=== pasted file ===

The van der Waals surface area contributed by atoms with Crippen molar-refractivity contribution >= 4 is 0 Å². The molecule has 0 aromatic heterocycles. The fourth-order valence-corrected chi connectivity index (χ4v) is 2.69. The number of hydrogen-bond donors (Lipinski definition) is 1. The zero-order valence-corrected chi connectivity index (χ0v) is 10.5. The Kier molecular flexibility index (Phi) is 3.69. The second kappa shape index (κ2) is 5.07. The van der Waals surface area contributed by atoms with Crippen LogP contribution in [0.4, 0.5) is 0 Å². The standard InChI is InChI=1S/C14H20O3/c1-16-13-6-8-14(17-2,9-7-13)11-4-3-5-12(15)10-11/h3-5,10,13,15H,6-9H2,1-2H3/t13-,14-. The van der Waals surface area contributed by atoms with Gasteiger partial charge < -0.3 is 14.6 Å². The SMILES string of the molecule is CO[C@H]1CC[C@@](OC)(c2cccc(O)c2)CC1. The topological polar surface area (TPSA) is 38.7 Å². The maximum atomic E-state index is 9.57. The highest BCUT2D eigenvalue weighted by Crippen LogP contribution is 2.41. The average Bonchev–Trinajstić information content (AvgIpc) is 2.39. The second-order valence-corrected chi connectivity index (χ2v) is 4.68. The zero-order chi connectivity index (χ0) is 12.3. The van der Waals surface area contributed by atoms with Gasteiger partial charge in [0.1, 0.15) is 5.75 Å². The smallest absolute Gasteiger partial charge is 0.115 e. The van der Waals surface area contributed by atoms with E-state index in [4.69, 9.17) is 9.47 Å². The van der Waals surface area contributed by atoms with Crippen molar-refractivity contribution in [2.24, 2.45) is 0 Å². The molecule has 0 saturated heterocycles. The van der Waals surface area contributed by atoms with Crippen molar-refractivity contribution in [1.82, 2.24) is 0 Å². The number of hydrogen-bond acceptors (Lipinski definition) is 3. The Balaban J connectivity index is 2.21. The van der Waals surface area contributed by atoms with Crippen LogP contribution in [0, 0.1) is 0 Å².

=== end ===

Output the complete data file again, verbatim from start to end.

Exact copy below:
The van der Waals surface area contributed by atoms with Crippen molar-refractivity contribution >= 4 is 0 Å². The molecule has 0 aromatic heterocycles. The fourth-order valence-corrected chi connectivity index (χ4v) is 2.69. The number of hydrogen-bond donors (Lipinski definition) is 1. The zero-order valence-corrected chi connectivity index (χ0v) is 10.5. The Kier molecular flexibility index (Phi) is 3.69. The second kappa shape index (κ2) is 5.07. The van der Waals surface area contributed by atoms with Crippen LogP contribution in [0.4, 0.5) is 0 Å². The standard InChI is InChI=1S/C14H20O3/c1-16-13-6-8-14(17-2,9-7-13)11-4-3-5-12(15)10-11/h3-5,10,13,15H,6-9H2,1-2H3/t13-,14-. The van der Waals surface area contributed by atoms with Gasteiger partial charge < -0.3 is 14.6 Å². The SMILES string of the molecule is CO[C@H]1CC[C@@](OC)(c2cccc(O)c2)CC1. The topological polar surface area (TPSA) is 38.7 Å². The maximum atomic E-state index is 9.57. The highest BCUT2D eigenvalue weighted by Crippen LogP contribution is 2.41. The average Bonchev–Trinajstić information content (AvgIpc) is 2.39. The second-order valence-corrected chi connectivity index (χ2v) is 4.68. The zero-order chi connectivity index (χ0) is 12.3. The van der Waals surface area contributed by atoms with Gasteiger partial charge in [0.1, 0.15) is 5.75 Å². The smallest absolute Gasteiger partial charge is 0.115 e. The van der Waals surface area contributed by atoms with E-state index in [4.69, 9.17) is 9.47 Å². The van der Waals surface area contributed by atoms with Crippen molar-refractivity contribution in [2.24, 2.45) is 0 Å². The molecule has 0 saturated heterocycles. The van der Waals surface area contributed by atoms with Crippen molar-refractivity contribution in [1.82, 2.24) is 0 Å². The number of hydrogen-bond acceptors (Lipinski definition) is 3. The Balaban J connectivity index is 2.21. The van der Waals surface area contributed by atoms with Crippen LogP contribution in [0, 0.1) is 0 Å².